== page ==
If you both have an established relationship and he’s proved to be real sugar, and you’re comfortable, go for it! If not, block him and don’t look back. These “sugar daddies” are just fishing for nudes and won’t actually reward you for them.

He asks for bank information

With modern technology like Paypal, Venmo, and even Chase QuickPay, why does he need your bank account information? You only need an email to send money securely.

There is zero reason that your sugar daddy needs your account number, social security, or any logins. If you are asked, politely decline and offer to use a different method of payment. All apps are equally as discreet and only show up as “Venmo” or “Paypal” in their bank account statements.

He’s asking you to buy something

Many times, scammers will ask you to purchase them a gift card or gift cards. A common one is iTunes. They will offer you a multitude of stories on why you need to buy them these gift cards with the promise to pay you back.

The scammer will then ask you to send him pictures of the barcode and pin, drain the money out of the gift cards, and stop communicating with you altogether. Since it’s a gift card, you won’t be able to get your money back. This is a very common scam that you should always watch out for! If he needs gift cards, he can buy them himself. No excuses!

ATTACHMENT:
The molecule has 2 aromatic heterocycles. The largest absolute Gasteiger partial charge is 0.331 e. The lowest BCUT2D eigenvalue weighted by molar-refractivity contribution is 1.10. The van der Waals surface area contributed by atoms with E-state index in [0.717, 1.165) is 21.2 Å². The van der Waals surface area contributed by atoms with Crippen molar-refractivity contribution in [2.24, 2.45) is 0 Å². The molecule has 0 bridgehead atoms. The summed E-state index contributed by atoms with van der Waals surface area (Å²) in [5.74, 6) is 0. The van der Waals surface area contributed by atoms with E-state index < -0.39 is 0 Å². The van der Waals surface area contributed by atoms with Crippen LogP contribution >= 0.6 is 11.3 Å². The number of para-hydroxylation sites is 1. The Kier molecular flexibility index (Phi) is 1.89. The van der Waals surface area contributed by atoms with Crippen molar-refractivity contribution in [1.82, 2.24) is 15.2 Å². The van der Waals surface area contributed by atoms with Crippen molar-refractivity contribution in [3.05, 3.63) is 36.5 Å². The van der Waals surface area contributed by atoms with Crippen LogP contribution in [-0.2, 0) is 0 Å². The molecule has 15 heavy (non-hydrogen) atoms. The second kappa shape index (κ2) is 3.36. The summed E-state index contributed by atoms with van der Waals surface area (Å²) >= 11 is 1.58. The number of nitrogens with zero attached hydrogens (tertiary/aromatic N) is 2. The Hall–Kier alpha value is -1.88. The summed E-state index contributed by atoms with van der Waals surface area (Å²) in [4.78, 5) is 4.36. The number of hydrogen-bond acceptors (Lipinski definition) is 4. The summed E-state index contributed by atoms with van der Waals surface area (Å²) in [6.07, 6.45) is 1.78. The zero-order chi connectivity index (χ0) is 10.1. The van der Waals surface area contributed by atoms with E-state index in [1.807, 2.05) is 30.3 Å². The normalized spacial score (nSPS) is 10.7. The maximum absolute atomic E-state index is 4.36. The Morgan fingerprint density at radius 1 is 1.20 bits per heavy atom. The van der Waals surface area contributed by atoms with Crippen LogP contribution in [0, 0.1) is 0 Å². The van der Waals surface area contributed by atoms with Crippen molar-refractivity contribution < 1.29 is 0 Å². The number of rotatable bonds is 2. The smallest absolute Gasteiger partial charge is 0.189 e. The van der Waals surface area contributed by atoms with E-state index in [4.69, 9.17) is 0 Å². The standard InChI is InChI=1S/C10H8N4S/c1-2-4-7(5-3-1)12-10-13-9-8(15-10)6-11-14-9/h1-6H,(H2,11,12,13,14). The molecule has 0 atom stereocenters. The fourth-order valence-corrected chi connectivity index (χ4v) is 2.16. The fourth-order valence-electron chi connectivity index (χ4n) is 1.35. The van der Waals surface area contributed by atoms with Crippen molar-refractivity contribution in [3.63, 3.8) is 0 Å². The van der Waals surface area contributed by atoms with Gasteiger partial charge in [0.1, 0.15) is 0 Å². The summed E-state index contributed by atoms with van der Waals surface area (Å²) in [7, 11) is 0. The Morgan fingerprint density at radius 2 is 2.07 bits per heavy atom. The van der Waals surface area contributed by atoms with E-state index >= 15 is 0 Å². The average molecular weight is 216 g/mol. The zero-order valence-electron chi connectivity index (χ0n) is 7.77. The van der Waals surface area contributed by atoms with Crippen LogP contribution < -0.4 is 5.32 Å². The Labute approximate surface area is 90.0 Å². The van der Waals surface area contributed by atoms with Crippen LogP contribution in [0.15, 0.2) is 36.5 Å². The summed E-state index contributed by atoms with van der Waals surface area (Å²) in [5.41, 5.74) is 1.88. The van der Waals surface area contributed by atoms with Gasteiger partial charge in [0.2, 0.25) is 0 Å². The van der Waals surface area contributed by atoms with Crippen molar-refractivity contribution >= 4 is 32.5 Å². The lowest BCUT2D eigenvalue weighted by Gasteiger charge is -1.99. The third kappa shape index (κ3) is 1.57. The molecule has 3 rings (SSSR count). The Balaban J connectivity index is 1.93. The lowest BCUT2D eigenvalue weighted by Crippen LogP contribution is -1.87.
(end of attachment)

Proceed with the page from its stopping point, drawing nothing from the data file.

Have you ever been scammed by a sugar daddy? Have you encountered any sugar daddies like this? Comment below and share your stories with us!

This post is brought to you by one of our contributing SB writers, Candice, aka The Bay Area Sugar Baby. You can check out her sugar baby story here!

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(2) comments

anon-baby October 23, 2017

I got scammed pretty bad. If it weren’t for my daily withdraw limit, I’d be screwed. My sugar daddy offered a lot of money and I assumed he was just some desperate, lonely, rich guy. He said he was working as a contractor for construction on private government buildings. It’s pretty obvious now that I think about it. I was just blinded by my need of money. He ended up only taking 200 (luckily) since my bank caught on that there was an attempt at a large purchase of Apple cards. He had told me he needed a program on his laptop to finish his work and he could see me after. Long story short, after a long time talking, he asked for my Wells Fargo info to log in and take a picture of a check and deposit it to him. It was about 2k and he wanted 600 for programs for 2 laptops, and a deposit of 1000 to Western Union. When I went to get the Apple cards, a lady told me scammers pick iTunes cards and Western Union to take your money without a trace. After that I asked more questions and only did 200. He took it and never responded.

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Keeks November 18, 2017

My SD is telling me to get a Vanilla Debit Card is that safe???